Grad Spot: Marja de Sanctis

Marja de Sanctis recently graduated from Camberwell College of Arts with an MA in illustration.

Fuelled by curiosity and an obsession with vibrant colour combinations, Marja loves to reinterpret songs, podcasts and human stories through use of symbolism and metaphor within her work.

Originally from Brazil, Marja lived in Rome for a number of years before moving to London to study. This gives her a unique perspective and ability to pick and choose inspiration from three thriving and unique art scenes.

We caught up with Marja to find out more about her time at university and aspirations for the future.

Hi Marja – can you tell us a little bit about your career so far – have you taken on much client work yet?

Let’s say that things have started to move on but they are still not paying all my bills!

What aspect of your course have you most enjoyed? 

The social side of my course was the biggest advantage of doing it. I met brilliant human beings there (both classmates and tutors) that I hope will stay in my life for a long time. I also appreciated how I was encouraged to push and accept my visual language further and to dig deeply into my area of interest.

Are you looking for agency representation or happy to do it yourself? 

I am not actively looking for representation at the moment but if an agency approached me I would be open to it.

How would you describe your working process? What materials do you most enjoy working with?

If I have a brief I think about translating it into concepts and images doing some research and loads of sketches. I noticed that once I assimilated an idea, if I leave room for spontaneity some more clues could come into my sketchbooks. Once I am happy with the ideas I then do a few pencil roughs to work out composition. After that, I work on the actual illustration using mixed media. I have lately been doing the final pieces twice because I wasn’t happy with the first one.  If I am working with clients, between stages I send the work over and we discuss it before moving to the next step.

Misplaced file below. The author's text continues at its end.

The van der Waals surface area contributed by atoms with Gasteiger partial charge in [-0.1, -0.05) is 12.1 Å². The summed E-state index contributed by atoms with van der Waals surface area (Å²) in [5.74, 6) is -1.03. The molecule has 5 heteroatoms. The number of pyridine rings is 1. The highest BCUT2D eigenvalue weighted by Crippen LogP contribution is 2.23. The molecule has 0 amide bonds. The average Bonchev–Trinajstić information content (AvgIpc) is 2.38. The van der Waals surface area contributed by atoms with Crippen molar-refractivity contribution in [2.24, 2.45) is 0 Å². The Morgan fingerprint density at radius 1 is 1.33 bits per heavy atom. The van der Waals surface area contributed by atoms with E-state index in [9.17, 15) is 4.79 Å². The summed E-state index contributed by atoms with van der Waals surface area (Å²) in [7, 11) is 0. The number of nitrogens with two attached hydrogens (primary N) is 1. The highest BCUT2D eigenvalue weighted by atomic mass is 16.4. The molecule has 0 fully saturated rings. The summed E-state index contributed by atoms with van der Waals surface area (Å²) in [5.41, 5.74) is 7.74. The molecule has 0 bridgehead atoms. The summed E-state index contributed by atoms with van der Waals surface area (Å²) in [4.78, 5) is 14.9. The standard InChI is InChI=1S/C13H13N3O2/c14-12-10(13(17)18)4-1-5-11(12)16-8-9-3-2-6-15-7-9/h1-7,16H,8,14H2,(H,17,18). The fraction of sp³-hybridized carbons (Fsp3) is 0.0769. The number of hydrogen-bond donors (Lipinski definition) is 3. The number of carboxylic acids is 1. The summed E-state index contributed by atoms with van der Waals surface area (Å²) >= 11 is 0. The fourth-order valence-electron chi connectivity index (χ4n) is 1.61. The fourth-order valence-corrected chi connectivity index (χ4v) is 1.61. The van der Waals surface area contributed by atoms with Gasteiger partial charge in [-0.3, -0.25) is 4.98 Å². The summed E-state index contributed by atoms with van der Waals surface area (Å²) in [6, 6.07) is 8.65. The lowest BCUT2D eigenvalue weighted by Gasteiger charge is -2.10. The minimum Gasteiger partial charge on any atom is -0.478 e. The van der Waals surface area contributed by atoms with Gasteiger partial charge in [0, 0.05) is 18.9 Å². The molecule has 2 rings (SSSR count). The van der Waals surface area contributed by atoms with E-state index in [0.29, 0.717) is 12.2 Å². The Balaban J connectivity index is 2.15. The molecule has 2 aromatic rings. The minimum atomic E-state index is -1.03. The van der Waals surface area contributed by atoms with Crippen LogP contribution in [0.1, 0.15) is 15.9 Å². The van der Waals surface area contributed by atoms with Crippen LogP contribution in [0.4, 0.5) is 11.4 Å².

If I don’t have any brief I just open my sketchbooks and draw spontaneously. I like to see which themes keep coming back in a particular period.

I love experimenting with new materials and right now I am working a lot with acrylic paintings, stabilo pens, pencil, and ink on paper.

You describe yourself as “addicted to vibrant colours”. What appeals to you so much about vibrant colour schemes and do you have a favourite colour combination at the moment?

For me colours can be very immediate in expressing feelings and the vibrant ones have a special punch that makes me feel good. It’s almost like a flavour or food that you need to eat everyday in order to feel nourished. I noticed that I cooled down my colour palette and at the moment I am using loads of different blues combined with pinks.

Before my course my work was very spontaneous and it was very often a direct expression of my emotions. At that time my palette was very warm with loads of reds, almost like an explosion. After my course I started planning and thinking more about my work, taking into consideration the communication side of it and my colour palette has become colder. I found it quite interesting, as cooler colours tend to be associated with more rational thoughts.

Colour is almost like a flavour or food that you need to eat everyday in order to feel nourished.

Do you take day trips or travel often? How does this fuel your creativity?

Whenever I can I like to go to museums and exhibitions. I also enjoy walking in a park (often Burgess Park around the corner) and I like to be in places where I can observe people and their dynamics. I question myself about humans relationships a lot and also how we relate with the society we live in. This are often starting points for my drawings.

What role do sketchbooks play in your work?

Sketchbooks play a very important role in my work but also in general life. I like to consider them as good friends who I can talk about everything. When I work on my sketchbooks I feel inside a safe place where I can open my heart and start a conversation. This conversation is very important because I tend to better understand what is going on with me at that particular moment and what topics are interesting me. I feel that I can be more instinctive on my sketchbooks and later on I can rationalise and better develop the themes I explored earlier.

Now I also use them to develop concepts and to visually plan my illustrations.

We particularly liked the pieces you contributed to Pink Spex Zine. Can you tell us a bit more about it? 

Me, Hannah Prebble and Jordana Globerman came out with the idea of making Pink Spex after several conversations we had regarding different aspects that relates to sexuality. From casual sex, porn, loneliness to social identity and roles. The zine is about seeing those topics from a female perspective (as we happen to be all girls!). Pink is the stereotypical female colour and specs (or glasses) represent our viewpoint on the topics we’ve addressed.